After spending time in the wilderness, Sherman returns to her Brooklyn studio armed with source material. Referencing multiple digital images, she paints spontaneously, completing most work within the first day.
Isabel Nolans An Answer About the Sky, on view at the Sean Kelly Gallery (September 13 October 18, 2014), is a history of the virtues of accident and error that unfolds in 14 works across media including paintings, sculptures, a rug, and a series of reflections authored by Nolan herself in prose that is both limpid and lyrical.
The first installation of this exhibition of Marsden Hartleys Berlin paintings must have been some homecoming, one that likely looked as if little or no time had passed, even though, in this case, its been a hundred years.
Still in grad school at Hunter Colleges fine arts program, the artist Derek Fordjour has nonetheless pulled off a terrific, completely professional show of paintings and sculptures.
Its important to remember that, unlike in life, no one gets hurt on the stage of painting. Some artists choose to reveal the scaffolding, lights, and dark box of this stage, while others conceal it as best they can. Tomer Aluf belongs in the first category: his paintings present a wide-open and generous stage, dandified with a touch of black magic.
Willem van Genk: Mind Traffic, the American Folk Art Museums current exhibition of 43 works by the Dutch artist, which range from large-scale paintings and collages, to an installation of the artists prized raincoats, is an historical victory, a correction of a curious oversight in the art historical annals of U.S. institutions.
Those unpracticed at the art of “negative capability”Keats’s celebrated term for the capacity to embrace uncertainty, ambiguity, and doubt “without any irritable reaching after fact and reason”would do well to steer clear of Zipora Fried.
Halfway through last years memorial service for Nelson Mandela, the official sign language interpreter, Thamsanqa Jantjie, started to deviate from what the world leaders standing next to him were saying.
Une Danse des Bouffons (or A Jesters Dance), a roughly 35-minute-long silent film by Canadian-born artist Marcel Dzama, is an absurdist drama featuring one womans attempt to rescue her lover, the artist Marcel Duchamp, who is being held captive and tortured while made to recite chess moves.
The history of the representation of Native Americans has been, until recently, overwhelmingly one-sided. Capturing the indigenous peoples of this continent through images was the purview of the colonizer, the outsider, the anthropologists, and the government officials and painters who had the technological and material means to represent the Indian as they saw him.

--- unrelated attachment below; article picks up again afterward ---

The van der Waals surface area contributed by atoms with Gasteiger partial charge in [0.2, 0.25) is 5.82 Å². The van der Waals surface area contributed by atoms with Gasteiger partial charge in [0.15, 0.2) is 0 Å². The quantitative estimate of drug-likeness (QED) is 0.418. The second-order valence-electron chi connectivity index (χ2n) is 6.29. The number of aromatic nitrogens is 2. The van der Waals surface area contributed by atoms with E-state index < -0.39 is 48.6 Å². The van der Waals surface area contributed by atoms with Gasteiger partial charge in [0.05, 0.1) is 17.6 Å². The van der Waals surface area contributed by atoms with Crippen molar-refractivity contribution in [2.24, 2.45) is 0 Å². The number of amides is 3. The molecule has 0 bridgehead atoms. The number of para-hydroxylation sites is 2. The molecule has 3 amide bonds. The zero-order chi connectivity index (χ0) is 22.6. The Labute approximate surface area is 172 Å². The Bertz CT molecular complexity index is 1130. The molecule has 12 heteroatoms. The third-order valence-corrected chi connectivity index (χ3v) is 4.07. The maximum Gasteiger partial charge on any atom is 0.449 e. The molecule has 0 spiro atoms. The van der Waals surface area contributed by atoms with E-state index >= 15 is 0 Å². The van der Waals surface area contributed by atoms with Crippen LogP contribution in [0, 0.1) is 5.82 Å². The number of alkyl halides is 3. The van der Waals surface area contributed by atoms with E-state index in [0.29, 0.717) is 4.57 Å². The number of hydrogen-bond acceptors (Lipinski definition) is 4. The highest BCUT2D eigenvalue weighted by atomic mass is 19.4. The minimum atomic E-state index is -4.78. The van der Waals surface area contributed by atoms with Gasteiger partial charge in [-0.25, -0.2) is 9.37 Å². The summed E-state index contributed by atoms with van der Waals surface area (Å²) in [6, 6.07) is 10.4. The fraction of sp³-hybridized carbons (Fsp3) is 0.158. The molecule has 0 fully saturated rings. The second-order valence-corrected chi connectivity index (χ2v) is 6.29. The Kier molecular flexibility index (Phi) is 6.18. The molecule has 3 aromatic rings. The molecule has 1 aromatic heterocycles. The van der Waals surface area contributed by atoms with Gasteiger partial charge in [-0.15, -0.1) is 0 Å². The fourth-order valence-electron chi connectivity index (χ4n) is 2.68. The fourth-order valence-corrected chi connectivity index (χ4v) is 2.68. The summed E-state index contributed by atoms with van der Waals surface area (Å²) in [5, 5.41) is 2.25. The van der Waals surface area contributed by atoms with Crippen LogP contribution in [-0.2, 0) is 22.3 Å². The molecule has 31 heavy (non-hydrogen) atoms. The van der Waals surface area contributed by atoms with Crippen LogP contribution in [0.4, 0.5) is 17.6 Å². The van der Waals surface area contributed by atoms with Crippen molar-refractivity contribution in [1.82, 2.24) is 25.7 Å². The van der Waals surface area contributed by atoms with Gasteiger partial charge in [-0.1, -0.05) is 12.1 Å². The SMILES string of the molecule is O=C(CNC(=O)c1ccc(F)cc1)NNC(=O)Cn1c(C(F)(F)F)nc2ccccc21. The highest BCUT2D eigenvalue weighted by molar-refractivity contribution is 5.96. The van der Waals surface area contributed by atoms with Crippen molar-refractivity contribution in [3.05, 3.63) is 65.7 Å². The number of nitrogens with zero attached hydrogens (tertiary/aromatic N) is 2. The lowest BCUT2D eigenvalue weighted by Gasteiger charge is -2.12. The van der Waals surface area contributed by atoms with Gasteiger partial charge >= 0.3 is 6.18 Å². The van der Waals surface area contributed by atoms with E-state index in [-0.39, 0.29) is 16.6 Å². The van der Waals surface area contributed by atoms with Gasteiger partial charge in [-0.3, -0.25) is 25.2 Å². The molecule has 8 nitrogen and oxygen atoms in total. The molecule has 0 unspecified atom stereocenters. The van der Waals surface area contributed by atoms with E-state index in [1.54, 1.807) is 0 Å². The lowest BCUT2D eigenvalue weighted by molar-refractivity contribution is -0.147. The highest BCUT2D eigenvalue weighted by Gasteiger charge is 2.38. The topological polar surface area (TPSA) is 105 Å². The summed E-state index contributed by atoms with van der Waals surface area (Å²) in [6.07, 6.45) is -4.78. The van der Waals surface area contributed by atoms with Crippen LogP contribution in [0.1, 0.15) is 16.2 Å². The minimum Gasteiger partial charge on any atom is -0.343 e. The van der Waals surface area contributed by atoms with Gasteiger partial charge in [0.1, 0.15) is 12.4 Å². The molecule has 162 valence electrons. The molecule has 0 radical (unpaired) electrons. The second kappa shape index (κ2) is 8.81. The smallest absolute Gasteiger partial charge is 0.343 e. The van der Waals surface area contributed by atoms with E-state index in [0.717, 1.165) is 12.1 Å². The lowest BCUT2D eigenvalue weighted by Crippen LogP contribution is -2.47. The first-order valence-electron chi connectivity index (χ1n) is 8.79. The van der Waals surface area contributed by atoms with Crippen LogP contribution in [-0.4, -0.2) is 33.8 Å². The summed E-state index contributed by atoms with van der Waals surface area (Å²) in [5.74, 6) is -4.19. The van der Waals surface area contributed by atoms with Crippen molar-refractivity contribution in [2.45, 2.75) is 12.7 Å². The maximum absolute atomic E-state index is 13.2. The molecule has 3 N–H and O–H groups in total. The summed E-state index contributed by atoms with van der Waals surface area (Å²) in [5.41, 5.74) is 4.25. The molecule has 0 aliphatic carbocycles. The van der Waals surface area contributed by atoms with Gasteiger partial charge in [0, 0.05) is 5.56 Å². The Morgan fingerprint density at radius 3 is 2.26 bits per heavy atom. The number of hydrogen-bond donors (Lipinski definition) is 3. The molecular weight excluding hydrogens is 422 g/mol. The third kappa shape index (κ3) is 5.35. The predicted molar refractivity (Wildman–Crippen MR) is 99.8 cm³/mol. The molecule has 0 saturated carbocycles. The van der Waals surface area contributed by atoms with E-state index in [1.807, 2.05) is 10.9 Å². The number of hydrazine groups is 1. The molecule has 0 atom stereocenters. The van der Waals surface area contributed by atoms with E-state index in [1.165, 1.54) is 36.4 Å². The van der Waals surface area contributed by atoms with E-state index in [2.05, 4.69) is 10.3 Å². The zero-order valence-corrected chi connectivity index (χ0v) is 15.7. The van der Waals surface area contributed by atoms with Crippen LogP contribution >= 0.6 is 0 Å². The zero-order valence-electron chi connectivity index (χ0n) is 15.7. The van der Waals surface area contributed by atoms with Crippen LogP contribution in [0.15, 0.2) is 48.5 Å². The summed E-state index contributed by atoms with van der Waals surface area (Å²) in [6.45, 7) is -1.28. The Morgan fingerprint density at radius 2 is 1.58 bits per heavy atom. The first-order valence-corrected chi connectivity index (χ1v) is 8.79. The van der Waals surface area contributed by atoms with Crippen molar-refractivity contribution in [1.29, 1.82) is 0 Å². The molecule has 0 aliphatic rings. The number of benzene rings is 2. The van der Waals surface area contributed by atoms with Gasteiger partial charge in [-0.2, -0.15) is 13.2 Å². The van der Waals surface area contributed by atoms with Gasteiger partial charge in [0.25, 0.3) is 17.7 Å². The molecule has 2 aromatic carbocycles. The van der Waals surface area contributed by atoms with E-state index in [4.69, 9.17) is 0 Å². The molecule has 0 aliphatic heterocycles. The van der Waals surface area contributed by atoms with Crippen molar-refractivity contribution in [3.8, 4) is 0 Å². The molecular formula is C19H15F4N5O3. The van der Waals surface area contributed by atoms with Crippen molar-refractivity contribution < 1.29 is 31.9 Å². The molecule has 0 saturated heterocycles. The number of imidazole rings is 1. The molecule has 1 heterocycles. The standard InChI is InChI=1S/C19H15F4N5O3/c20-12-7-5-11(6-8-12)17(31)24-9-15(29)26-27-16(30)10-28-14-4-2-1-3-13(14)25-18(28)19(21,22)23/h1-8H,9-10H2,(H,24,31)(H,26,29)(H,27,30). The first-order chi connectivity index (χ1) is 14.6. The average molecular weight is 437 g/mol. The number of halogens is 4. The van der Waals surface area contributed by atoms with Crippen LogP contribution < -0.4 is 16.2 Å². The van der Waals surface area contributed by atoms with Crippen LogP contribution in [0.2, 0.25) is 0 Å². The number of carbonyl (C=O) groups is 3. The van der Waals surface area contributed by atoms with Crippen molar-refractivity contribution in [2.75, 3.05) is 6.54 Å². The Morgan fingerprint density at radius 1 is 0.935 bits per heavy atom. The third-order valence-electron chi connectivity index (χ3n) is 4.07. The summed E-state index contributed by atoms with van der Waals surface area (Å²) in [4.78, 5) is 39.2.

It is common for workers to embellish their to-do lists out of boredom, but creating tromp-l’oeil, four feet tall, meticulously polished replicas of sheets of doodles takes a more worrying level of ennui.
A decade ago, the art historian James Elkins published On the Strange Place of Religion in Contemporary Art, a book that offered a highly suggestive observation. The United States is a very religious country, he noted, but very little contemporary art found in the mainstream galleries or museums presents religion in a positive way.
It is important to look long and hard at the early paintings of Nicholas Krushenick as they appear on the walls of Garth Greenan Gallery 50-plus years after they were made.
The danger of the art world constantly searching for the “next big thing” is that quieter, more introspective work, like that of painter Bill Lynch is easily overlooked. Thankfully, he has just been given his inauguraland posthumousNew York exhibition at White Columns.
Francesca Capones recent solo exhibition, Oblique Archive, is a meditation on the nature of language as it is increasingly unmoored from the physical realm of paper and set adrift in our digital landscape.
A fellow spectator at Mike Clouds recent exhibition described the largest painting in the show, Removed Individual, (2013) as the Buckminster Fuller one. Initially this seemed superficial, based merely on the construction of the piece as a network of visible intersecting stretchers.
The paintings, sculpture, and video in this exhibition seem like an unnaturally contained drop in the bucket compared to the explosive output of Matthew Ritchies on-going residency at Bostons Institute of Contemporary Art.
For this artists second solo exhibition at Blackston, the walls and ceiling of the front gallery have been painted gray, and the difference this makes in how one experiences the five large-scale paintings that explore the tonal shifts of the complex hue is significant.
I cant imagine John Singer Sargent typing. Maybe he did. His lush, fluid lines and his adroitness, however, make a good foil for James Siena, whose adroitness is a story of another kind.
Helen Mirra's exhibition Waulked, currently on view at Peter Freeman, Inc. presents a series of works that are united through a contemplation of walking and its related state of mind.